Encouraging your workforce to embrace technology can bring all sorts of benefits, but a key decision business owners need to make is whether to provide any electronic devices staff will be using for work, or to allow (or indeed require) employees to use their own – an arrangement known as Bring Your Own Device, or BYOD.
In fact ‘bring your own’ can go beyond actual physical devices, extending your IT infrastructure using your employees’ personal accounts on cloud storage solutions or other apps. As this extends beyond devices, it is now often known as BYOx, meaning Bring Your Own Everything.
At first thought it can seem a very attractive idea. Small businesses can save the expense of buying new phones and tablets, and employees don’t have to carry around multiple devices, or use technology which they are less comfortable with or doesn’t fit their personal preferences. It can have a positive impact on morale and job satisfaction.
But many bigger organisations have now moved away from the concept, as there are significant risks and concerns associated with allowing BYOD or BYOx. It may still be the right solution for your small business, but it’s important to be fully aware of the risks and take appropriate steps to mitigate them.
Fundamentally, the organisation is responsible for personal data held or processed in the course of business activities, regardless of who owns or maintains the devices being used to process the data. The employer is the data controller, and must therefore remain in control of personal data, which is clearly more difficult if the device is not owned, provided and supported by the organisation.
Data controllers must take appropriate measures to protect personal data it holds from being unlawfully processed, and against loss or leaks, and again this is more difficult when the business does not control the devices being used. Therefore before allowing BYOD, it’s crucial to assess what data you will expect employees to access through their own device, and consider whether the device has adequate security settings, and ensure that there is no risk that the employee might, for example, loan the device to a family member.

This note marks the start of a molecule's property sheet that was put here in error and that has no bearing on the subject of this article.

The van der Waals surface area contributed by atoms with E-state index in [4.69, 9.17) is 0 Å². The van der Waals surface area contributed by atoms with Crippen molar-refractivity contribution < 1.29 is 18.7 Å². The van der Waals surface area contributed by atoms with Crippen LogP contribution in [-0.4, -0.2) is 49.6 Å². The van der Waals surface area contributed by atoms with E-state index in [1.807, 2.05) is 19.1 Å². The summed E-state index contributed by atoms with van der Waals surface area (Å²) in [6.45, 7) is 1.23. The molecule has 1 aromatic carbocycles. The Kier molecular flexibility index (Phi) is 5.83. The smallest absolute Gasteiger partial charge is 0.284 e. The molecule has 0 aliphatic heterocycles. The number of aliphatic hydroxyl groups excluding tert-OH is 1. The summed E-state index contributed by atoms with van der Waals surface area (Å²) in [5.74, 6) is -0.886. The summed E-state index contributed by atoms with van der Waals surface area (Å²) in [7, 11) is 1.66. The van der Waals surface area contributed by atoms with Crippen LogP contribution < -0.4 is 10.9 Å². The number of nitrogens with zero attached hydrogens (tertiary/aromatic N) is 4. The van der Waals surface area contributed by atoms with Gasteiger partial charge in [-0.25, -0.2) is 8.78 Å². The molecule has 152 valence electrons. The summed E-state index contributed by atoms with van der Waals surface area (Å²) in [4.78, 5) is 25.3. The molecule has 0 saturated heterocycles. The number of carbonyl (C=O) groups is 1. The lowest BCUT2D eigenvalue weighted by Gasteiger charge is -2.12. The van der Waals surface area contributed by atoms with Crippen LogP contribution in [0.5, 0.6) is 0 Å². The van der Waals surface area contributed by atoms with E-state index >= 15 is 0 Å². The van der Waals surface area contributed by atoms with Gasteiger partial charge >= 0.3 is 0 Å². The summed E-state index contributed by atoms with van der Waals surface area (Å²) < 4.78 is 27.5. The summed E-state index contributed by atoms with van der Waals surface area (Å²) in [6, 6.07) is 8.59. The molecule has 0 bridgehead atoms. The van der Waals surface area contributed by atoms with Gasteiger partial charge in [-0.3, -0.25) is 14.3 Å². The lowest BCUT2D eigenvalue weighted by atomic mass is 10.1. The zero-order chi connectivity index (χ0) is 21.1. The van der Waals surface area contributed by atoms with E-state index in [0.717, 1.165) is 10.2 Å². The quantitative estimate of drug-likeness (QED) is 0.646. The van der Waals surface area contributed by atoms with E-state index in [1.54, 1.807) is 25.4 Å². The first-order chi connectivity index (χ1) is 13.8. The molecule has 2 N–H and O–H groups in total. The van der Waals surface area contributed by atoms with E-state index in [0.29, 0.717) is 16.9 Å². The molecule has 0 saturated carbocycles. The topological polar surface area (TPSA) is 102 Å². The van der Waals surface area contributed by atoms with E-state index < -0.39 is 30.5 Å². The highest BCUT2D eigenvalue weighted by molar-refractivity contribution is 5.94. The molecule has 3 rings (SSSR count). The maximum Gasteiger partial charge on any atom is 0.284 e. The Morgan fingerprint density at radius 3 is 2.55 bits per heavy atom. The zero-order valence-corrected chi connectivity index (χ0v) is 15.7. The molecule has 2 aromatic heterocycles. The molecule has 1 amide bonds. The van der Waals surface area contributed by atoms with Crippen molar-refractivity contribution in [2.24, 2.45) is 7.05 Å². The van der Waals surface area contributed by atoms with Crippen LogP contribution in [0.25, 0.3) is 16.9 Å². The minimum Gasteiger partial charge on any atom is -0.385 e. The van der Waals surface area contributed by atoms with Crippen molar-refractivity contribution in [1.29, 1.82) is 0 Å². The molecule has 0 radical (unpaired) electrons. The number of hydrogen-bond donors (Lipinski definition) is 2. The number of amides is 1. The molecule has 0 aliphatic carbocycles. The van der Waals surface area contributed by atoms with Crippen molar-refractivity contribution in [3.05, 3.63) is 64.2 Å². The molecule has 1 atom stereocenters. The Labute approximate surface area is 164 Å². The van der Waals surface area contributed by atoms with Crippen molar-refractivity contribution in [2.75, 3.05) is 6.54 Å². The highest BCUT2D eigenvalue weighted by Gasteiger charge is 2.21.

The convergence of life with work means that backing up the entire device has data protection implications, including possibly special categories of data, as many people use apps to manage many areas of their life, including perhaps medical conditions.
As with any technology, things can sometimes go wrong. Providing technical support for devices the business owns and controls is clearly much easier, and it is not advisable to offer technical support for devices owned by individual employees. Unless you are going to offer that technical support, you will need a plan for dealing with a situation where an employee is hindered in their work by a problem with their phone or tablet.
Linked to the data protection concern, you may find that in order to adequately protect data the individual will be accessing as part of their role, you need their device to offer a certain level of security protection, such as fingerprint or facial recognition, and you cannot guarantee all devices employee use will have those requirements, or will ‘match’ in terms of capabilities, therefore making processes for protecting data more complex.
Loss or theft
Loss or theft of the device being used for work is a significant risk, given the lack of control the organisation has over it. You may wish to look into tracking options or ‘remote kill’ capabilities, but again these are more difficult to insist upon if you do not own the device. You would need the employees’ consent, which realistically they are unlikely to provide, particularly if they are fully aware of the ramifications of a ‘remote kill’ in terms of loss of photographs or other personal information stored on the device.
It’s also important to consider what happens to the device upon termination of employment. Unlike a business-owned phone or tablet, the employee clearly won’t just hand it back, which may lead to issues about personal data stored on the phone, as well as commercial concerns if you are worried about losing clients or contacts and the employee is taking their phone number with them.
Clear policies and guidelines can help mitigate many of these concerns, but above all it is crucial to be aware of them, and to be certain you can adequately protect your business’s legal obligations and commercial interests before allowing BYOD. For further advice, do get in touch.